Kingdom of Women
By Rosalie Morales Kearns
Jaded Ibis Press, 2018
290 pages, $17.99
Review by Dr. Suparna Banerjee
As we know, the varied and the very popular literary field of “the fantastic” has been especially amenable to women’s reflective visions of the future world. Speculative novels imbued with feminist consciousness, like Charlotte Gilman’s Herland, Joanna Russ’ The Female Man, and Margaret Atwood’s The Handmaid’s Tale, have become modern classics, offering utopian or dystopian visions of the near future that have felt both fantastic and familiar. Rosalie Morales Kearns’ debut novel Kingdom of Women is a worthy addition to this sub-genre of modern fiction. It deftly carries forward the legacy of covert, intelligent social critique commingled with gripping fabulation that has characterized the best of “feminist utopia” since Herland.
Set in the women’s republic of Erda, once North Dakota, the novel narrates events in and around the life of Averil Parnell, a female Catholic priest, who is the lone survivor of a massacre that killed her sister seminarians at the ordination decades ago. It is a world in which bands of armed vigilante women go about avenging the wrongs suffered by fellow women at the hands of male persecutors—rapists, molesters, blackmailers, cheats, and other abusers of (gender) power. Naturally, it is a world that is vivid with violence and sex, forced and otherwise. It is also, oddly but seamlessly, a narrative universe replete with reflections, both authorial and character-driven, on issues of philosophical and psychological import.
These reflections grow organically as part of the narrative that brings out the myriad tensions in the life of the protagonist Parnell even as she negotiates conflicting impulses and battles inner uncertainties. Broadly speaking, these uncertainties germinate in the conflict between religious teachings and human needs. Thus, even as Averil negotiates the ethical opposition between the Catholic dictum of forgiveness and the human need for vengeance, the storyline also unfolds through another, more mundane dissonance—that between her vocation as a Catholic priest and her sexual attraction to a handsome, rascally young man she cannot resist.
In a way this tension between the tenets of organized religion and the compulsions of being human is struck at a point in the narrative when Averil is not yet a priest. At this time in her life she is a bright, rising academic living with her Jewish partner Asher Rothenburg. This apparently harmonious relationship ends abruptly as she deserts her lover on the eve of the mass ordination ceremony for the first batch of women priests—of which she intends to be one. As she prepares inwardly for a life of loveless chastity, the man-made dualism between religion and common humanity is embodied subtly in the narrative.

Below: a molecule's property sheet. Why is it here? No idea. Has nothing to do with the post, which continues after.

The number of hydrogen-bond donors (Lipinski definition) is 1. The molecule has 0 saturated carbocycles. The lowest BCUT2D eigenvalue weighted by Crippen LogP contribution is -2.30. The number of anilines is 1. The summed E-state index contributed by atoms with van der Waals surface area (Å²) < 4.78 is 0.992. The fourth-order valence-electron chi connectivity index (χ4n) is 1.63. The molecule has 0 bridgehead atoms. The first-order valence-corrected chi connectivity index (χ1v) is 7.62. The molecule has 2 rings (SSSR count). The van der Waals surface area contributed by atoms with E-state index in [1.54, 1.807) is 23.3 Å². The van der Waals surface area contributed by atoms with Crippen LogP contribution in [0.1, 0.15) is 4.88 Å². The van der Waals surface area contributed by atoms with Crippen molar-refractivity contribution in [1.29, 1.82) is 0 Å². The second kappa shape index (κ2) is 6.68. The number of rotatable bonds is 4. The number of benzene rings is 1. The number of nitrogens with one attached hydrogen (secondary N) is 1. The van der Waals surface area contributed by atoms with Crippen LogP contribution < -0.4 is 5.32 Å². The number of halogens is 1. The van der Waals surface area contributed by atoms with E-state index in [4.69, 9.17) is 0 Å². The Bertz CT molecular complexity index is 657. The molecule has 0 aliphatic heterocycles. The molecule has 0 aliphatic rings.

What will particularly stay with the reader is the build-up to the day when Averil leaves Asher with a false promise to return that night. When she says, “We’ll meet tomorrow, of course” as if “nothing would happen in between,” we feel the strife between her passion for her chosen vocation and her very human attachment to her lover. Throughout the episode the pain of her finite heart that yearns in vain to reconcile the two is as palpable as her steely resolve and her failed cunning. For Asher sees through her subterfuge and, without any drama, leaves the apartment in Averil’s absence, leaving a note for her that asserts, simply, “I am not a sin.” The life-negating nature of the twin requirements of celibacy and doctrinaire anti-Semitism is thus highlighted with a minimalistic touch of wit and insight that is one of the prime characteristics of the narrative. While handling this episode of Averil’s life, Kearns also underlines the duplicity that organized religion is apt to generate even in the very people who preach morality to mankind. Thus, we see Averil’s octogenarian mentor priest, Monsignor Riggio, caution her against being careless to popular opinion while trying to accommodate her human needs: “A word of advice, Averil, for when you join the priesthood. If you’re going to have a lover, be discreet about it. And for God’s sake don’t make it a Jew.”
This dualism between dictum and desire gets a more pronounced and protracted expression in Averil’s life as a Catholic priest. Even as her mysticism, her apparent calm, and her celebrity as the lone surviving female priest create a cult following for her, she is racked by the inner strife between physicality and religiosity. Indeed, one of the most vital things about Kingdom of Women is the way Kearns brings out Averil’s struggle against her own flesh, giving us, in the process, a vividly convincing portrait of the woman as a sexual being. That the woman in question happens to be an intellectual with a “fine mind,” that her physical attraction to John Honig as a male is laced strongly with repulsion to him as a man, and that her sexuality clashes with her vocation—these make the portrait riveting for the reader.
Then there is the equally powerful conflict between the Christian imperative of practicing forgiveness and the human thirst for vengeance. As a woman who has witnessed a mass slaughter of innocent women by rabidly misogynistic men—as a priest who needs to counsel wronged and damaged women seething with righteous anger—Averil must grapple with this dilemma in both the professional and personal realms. And while she advises compromise solutions like burning effigies of misogynistic men, she remains skeptical and finds herself getting involved with clandestine vigilante women gangs. In fact, despite the dilemma within her in choosing between justice and mercy, Averil comes to find herself central to a growing global feminist backlash against male violence and gender inequities. It is by way of such associations that she comes into touch with Catherine Beck, an ex-Marine and now one of the combative women helping others get even with their oppressors. The sort of relationship that develops between this intelligent and spunky woman, fond of Averil and critical of her affair with John, is interesting for the undertone of mutual attraction between them, although Kearns stops short of suggesting a lesbian bond.